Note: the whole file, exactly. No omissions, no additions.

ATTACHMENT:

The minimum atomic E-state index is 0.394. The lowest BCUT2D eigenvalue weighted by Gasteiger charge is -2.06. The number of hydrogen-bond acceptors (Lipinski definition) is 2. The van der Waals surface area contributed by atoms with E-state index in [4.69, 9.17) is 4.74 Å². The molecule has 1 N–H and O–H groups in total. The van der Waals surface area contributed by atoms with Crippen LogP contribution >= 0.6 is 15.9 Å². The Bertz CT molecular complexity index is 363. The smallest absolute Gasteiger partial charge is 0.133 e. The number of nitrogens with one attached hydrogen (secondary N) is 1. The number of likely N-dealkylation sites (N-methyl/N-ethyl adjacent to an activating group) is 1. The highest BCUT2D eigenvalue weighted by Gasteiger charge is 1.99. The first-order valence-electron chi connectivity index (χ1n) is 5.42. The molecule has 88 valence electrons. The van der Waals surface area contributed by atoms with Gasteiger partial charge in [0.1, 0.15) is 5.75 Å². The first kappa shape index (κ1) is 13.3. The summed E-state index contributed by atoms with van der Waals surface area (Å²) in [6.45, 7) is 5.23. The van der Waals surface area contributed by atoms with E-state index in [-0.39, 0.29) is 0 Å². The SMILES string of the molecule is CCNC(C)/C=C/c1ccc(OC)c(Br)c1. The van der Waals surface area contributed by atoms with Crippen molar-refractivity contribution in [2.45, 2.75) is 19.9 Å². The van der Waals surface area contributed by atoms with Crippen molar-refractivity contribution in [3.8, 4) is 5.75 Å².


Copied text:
The minimum atomic E-state index is 0.394. The lowest BCUT2D eigenvalue weighted by Gasteiger charge is -2.06. The number of hydrogen-bond acceptors (Lipinski definition) is 2. The van der Waals surface area contributed by atoms with E-state index in [4.69, 9.17) is 4.74 Å². The molecule has 1 N–H and O–H groups in total. The van der Waals surface area contributed by atoms with Crippen LogP contribution >= 0.6 is 15.9 Å². The Bertz CT molecular complexity index is 363. The smallest absolute Gasteiger partial charge is 0.133 e. The number of nitrogens with one attached hydrogen (secondary N) is 1. The number of likely N-dealkylation sites (N-methyl/N-ethyl adjacent to an activating group) is 1. The highest BCUT2D eigenvalue weighted by Gasteiger charge is 1.99. The first-order valence-electron chi connectivity index (χ1n) is 5.42. The molecule has 88 valence electrons. The van der Waals surface area contributed by atoms with Gasteiger partial charge in [0.1, 0.15) is 5.75 Å². The first kappa shape index (κ1) is 13.3. The summed E-state index contributed by atoms with van der Waals surface area (Å²) in [6.45, 7) is 5.23. The van der Waals surface area contributed by atoms with E-state index in [-0.39, 0.29) is 0 Å². The SMILES string of the molecule is CCNC(C)/C=C/c1ccc(OC)c(Br)c1. The van der Waals surface area contributed by atoms with Crippen molar-refractivity contribution in [2.45, 2.75) is 19.9 Å². The van der Waals surface area contributed by atoms with Crippen molar-refractivity contribution in [3.8, 4) is 5.75 Å².